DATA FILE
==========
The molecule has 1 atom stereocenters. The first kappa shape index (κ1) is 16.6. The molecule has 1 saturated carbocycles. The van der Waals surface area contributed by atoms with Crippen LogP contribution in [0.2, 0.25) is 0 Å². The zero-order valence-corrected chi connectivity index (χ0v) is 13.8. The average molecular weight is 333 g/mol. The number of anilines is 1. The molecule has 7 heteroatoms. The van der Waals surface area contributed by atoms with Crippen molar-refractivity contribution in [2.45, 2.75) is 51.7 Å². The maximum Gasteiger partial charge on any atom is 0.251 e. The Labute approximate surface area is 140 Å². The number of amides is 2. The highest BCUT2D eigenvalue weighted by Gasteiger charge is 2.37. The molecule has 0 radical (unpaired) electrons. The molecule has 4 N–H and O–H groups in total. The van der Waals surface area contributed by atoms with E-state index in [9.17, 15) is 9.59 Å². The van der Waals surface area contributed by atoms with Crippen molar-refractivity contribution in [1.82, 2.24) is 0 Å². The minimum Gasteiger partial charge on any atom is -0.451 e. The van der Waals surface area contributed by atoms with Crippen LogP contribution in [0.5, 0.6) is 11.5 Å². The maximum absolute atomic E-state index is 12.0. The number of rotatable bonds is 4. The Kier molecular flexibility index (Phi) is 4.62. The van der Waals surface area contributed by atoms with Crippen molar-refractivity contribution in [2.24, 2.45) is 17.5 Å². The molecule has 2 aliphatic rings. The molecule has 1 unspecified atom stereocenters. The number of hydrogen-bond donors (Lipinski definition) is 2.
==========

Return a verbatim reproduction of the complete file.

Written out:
The molecule has 1 atom stereocenters. The first kappa shape index (κ1) is 16.6. The molecule has 1 saturated carbocycles. The van der Waals surface area contributed by atoms with Crippen LogP contribution in [0.2, 0.25) is 0 Å². The zero-order valence-corrected chi connectivity index (χ0v) is 13.8. The average molecular weight is 333 g/mol. The number of anilines is 1. The molecule has 7 heteroatoms. The van der Waals surface area contributed by atoms with Crippen molar-refractivity contribution in [2.45, 2.75) is 51.7 Å². The maximum Gasteiger partial charge on any atom is 0.251 e. The Labute approximate surface area is 140 Å². The number of amides is 2. The highest BCUT2D eigenvalue weighted by Gasteiger charge is 2.37. The molecule has 0 radical (unpaired) electrons. The molecule has 4 N–H and O–H groups in total. The van der Waals surface area contributed by atoms with E-state index in [9.17, 15) is 9.59 Å². The van der Waals surface area contributed by atoms with Crippen molar-refractivity contribution in [1.82, 2.24) is 0 Å². The minimum Gasteiger partial charge on any atom is -0.451 e. The van der Waals surface area contributed by atoms with Crippen LogP contribution in [0.5, 0.6) is 11.5 Å². The maximum absolute atomic E-state index is 12.0. The number of rotatable bonds is 4. The Kier molecular flexibility index (Phi) is 4.62. The van der Waals surface area contributed by atoms with Crippen molar-refractivity contribution in [2.24, 2.45) is 17.5 Å². The molecule has 2 aliphatic rings. The molecule has 1 unspecified atom stereocenters. The number of hydrogen-bond donors (Lipinski definition) is 2.